From World Power to Colonial Policeman
By 1918 the Royal Air Force had become the first independent, and the most powerful, air force in the world, with about 22,000 aircraft (3300 in operational squadrons) and nearly 300,000 officers and men.
Government contracts for aircraft and equipment were abruptly terminated. The RAF was quickly reduced from its wartime strength of 204 squadrons to a mere 29 in March 1920. Of these seven existed as cadres and the remaining twenty two were under strength. Eight were in the United Kingdom, eight in India, six in Egypt, two in Ireland, two in Iraq, one in Malta, one in Palestine and one in Germany. Personnel were cut to 31,500 officers and men.
The November 1918 Armistice brought demobilisation, peacetime contraction and renewed inter-Service rivalry; it seemed all to possible that the new service would be reclaimed by the War Office and Admiralty.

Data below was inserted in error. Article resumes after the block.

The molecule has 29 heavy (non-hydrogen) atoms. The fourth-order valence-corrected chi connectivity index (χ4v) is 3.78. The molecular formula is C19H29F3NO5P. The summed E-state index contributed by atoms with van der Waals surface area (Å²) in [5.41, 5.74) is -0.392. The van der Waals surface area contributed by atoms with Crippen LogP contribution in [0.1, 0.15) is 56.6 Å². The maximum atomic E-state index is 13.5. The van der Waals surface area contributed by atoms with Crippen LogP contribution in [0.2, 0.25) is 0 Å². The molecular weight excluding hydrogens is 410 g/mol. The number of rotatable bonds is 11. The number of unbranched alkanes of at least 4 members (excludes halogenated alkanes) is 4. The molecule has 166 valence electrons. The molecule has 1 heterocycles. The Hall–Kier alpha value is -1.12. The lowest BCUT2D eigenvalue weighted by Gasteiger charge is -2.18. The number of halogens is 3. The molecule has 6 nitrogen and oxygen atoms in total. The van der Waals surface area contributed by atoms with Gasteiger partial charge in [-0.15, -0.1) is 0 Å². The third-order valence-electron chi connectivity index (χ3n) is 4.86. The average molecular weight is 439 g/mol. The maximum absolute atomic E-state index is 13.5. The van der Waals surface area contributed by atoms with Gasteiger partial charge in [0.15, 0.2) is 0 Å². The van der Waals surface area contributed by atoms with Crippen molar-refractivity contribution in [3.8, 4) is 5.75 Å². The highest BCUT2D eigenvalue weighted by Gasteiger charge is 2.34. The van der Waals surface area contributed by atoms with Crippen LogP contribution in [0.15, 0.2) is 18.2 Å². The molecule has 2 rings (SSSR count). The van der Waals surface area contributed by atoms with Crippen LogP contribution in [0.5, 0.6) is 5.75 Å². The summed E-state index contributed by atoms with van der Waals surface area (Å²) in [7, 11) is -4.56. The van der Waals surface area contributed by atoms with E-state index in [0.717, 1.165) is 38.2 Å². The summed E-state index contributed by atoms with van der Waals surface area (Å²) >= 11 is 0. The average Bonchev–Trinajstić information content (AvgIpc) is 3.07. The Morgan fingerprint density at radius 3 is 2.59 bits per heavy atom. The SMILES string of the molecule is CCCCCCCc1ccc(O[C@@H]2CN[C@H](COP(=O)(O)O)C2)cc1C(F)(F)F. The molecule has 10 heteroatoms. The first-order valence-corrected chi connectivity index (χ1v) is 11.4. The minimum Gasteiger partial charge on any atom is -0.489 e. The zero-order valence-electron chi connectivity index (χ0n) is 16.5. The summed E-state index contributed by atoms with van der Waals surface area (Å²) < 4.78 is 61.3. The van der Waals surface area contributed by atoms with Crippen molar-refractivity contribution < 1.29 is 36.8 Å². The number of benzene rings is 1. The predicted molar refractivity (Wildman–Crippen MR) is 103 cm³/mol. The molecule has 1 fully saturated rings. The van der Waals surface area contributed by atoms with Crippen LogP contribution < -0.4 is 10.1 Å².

There were several reasons why the RAF did survive during the early 1920s. Influential political allies, a forceful leader in Trenchard and perhaps most importantly it was able to demonstrate the advantages of the aeroplane in providing a cheaper solution to the ever present task of pacifying rebellions in the more remote areas of the Empire.
Many of the new types which entered service in 1918, such as the DH.10 shown here, remained in service for a very short time.
While many new types were quickly withdrawn from service others were retained. The Bristol Fighter entered service in 1917 and remained in service until 1932.
Armoured car units were formed in Iraq and Palestine to assist the RAF in its new role as a colonial policeman.